Most programming guidelines suggest using plural names, or nouns denoting a collection of things, for arrays and other collections of multiple values. This is not a rigid rule, and your choice will often be based on linguistic sensitives. For example, you might have an array of words and their frequencies. It would be entirely appropriate to name this wordFrequencyTable because the word "table" suggests many entries. If you had an array of single words, you might call it words or wordList. Naming the array using the singular word would probably be very confusing to most readers.

Examples in this text often follow the common convention of using the array variable name "a". This seriously violates the rule of having meaningful names, so please don't adopt this textbook-example style in your code!

Allocate an array object with new


Create an array using new. This example creates an array of 100 int elements, from a[0] to a[99].
int[] a;           // Declare a to be an array of ints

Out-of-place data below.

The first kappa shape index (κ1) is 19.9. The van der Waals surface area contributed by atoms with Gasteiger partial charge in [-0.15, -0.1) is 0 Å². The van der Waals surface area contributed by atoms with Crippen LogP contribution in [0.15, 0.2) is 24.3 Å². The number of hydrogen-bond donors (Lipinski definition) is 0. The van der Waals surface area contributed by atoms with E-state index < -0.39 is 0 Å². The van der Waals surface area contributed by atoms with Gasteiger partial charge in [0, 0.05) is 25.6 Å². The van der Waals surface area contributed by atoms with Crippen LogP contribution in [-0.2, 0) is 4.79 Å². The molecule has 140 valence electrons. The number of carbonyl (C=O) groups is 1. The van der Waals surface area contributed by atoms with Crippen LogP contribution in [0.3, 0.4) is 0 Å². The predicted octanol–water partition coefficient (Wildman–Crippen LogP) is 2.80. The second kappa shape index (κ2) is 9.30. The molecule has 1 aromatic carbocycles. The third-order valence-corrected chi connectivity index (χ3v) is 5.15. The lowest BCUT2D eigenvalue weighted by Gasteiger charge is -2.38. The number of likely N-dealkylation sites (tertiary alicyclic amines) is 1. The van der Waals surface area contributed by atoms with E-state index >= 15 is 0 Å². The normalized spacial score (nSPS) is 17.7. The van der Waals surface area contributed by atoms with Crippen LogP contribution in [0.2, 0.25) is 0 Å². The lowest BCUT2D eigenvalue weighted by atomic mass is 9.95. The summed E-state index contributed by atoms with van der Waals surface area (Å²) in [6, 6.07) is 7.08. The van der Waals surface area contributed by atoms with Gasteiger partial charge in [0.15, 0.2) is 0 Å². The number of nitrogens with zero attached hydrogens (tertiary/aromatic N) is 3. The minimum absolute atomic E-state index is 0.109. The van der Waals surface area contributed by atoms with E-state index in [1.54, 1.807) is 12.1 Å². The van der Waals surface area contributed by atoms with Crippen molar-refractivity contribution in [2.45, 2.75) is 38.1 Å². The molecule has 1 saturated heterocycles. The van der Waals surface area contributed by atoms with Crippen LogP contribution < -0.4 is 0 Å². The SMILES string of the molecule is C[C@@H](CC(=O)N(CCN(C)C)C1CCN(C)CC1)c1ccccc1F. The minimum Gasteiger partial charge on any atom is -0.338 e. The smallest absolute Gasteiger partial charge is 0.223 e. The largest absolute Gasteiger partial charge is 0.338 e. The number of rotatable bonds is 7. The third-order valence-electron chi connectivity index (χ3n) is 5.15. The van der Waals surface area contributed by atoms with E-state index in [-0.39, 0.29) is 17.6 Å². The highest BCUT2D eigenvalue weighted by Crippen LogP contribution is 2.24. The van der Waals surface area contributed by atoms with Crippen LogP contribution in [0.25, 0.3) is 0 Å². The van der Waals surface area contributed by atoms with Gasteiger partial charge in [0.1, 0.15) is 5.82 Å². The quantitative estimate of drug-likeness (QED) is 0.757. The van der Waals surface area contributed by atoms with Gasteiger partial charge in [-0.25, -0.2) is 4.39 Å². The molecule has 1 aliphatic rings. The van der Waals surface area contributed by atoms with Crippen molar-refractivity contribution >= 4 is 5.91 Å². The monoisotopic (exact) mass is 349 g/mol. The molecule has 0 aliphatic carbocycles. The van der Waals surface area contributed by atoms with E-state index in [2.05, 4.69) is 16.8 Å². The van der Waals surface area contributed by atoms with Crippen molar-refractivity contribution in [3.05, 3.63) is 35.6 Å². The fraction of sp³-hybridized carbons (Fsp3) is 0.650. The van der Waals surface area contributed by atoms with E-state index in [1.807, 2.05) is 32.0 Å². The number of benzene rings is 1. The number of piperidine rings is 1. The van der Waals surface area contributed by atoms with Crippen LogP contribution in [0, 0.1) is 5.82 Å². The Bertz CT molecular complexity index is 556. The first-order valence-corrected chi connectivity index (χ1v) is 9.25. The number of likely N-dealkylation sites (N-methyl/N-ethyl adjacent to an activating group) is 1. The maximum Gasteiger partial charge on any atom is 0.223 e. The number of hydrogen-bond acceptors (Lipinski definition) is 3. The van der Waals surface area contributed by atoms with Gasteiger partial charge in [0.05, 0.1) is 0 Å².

a = new int[100]; // Allocate an array of 100 ints

These are often combined in one line.
int[] a = new int[100];  // Declare and allocate.

Subscripts (indexes/indices)


Subscripts are enclosed in square brackets []xi in mathematics is x[i] in Java, and is pronounced "x-sub-i".

Subscript ranges always start at zero because Java came largely from C++, which had a good reason for using zero (pointer arithmetic on arrays). It isn't the way that humans normally count; you'll just have to live with it.

Java always checks subscript legality to be sure the subscript is >= 0, and less than the number of elements in the array. If the subscript is outside this range, Java throws ArrayIndexOutOfBoundsException. This is far superior to the behaver of C and C++, which allow out of range references. Consequently, Java programs are far less susceptible to bugs and security flaws than C/C++ programs.

Zero-based indexing is a constant annoyance of Java's zero-based indexing. The natural human value for hours or days should be used as an index to make the program most readable, but this would mean starting with 1, not zero.